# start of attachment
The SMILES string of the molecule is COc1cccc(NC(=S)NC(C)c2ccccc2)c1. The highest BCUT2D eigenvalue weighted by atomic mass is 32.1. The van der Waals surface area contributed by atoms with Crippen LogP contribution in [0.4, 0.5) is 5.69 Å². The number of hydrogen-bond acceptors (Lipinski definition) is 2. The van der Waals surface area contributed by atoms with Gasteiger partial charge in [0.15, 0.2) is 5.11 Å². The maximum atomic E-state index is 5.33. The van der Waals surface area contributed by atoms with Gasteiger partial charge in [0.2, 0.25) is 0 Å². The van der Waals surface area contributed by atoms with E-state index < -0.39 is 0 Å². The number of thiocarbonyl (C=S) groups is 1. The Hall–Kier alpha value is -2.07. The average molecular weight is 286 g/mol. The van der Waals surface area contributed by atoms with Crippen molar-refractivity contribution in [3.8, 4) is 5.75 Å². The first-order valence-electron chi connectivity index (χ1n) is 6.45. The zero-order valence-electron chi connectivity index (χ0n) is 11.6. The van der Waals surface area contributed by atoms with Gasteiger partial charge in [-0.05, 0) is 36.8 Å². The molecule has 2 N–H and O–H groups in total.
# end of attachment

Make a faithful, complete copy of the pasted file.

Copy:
The SMILES string of the molecule is COc1cccc(NC(=S)NC(C)c2ccccc2)c1. The highest BCUT2D eigenvalue weighted by atomic mass is 32.1. The van der Waals surface area contributed by atoms with Crippen LogP contribution in [0.4, 0.5) is 5.69 Å². The number of hydrogen-bond acceptors (Lipinski definition) is 2. The van der Waals surface area contributed by atoms with Gasteiger partial charge in [0.15, 0.2) is 5.11 Å². The maximum atomic E-state index is 5.33. The van der Waals surface area contributed by atoms with Gasteiger partial charge in [0.2, 0.25) is 0 Å². The van der Waals surface area contributed by atoms with E-state index < -0.39 is 0 Å². The number of thiocarbonyl (C=S) groups is 1. The Hall–Kier alpha value is -2.07. The average molecular weight is 286 g/mol. The van der Waals surface area contributed by atoms with Crippen molar-refractivity contribution in [3.8, 4) is 5.75 Å². The first-order valence-electron chi connectivity index (χ1n) is 6.45. The zero-order valence-electron chi connectivity index (χ0n) is 11.6. The van der Waals surface area contributed by atoms with Gasteiger partial charge in [-0.05, 0) is 36.8 Å². The molecule has 2 N–H and O–H groups in total.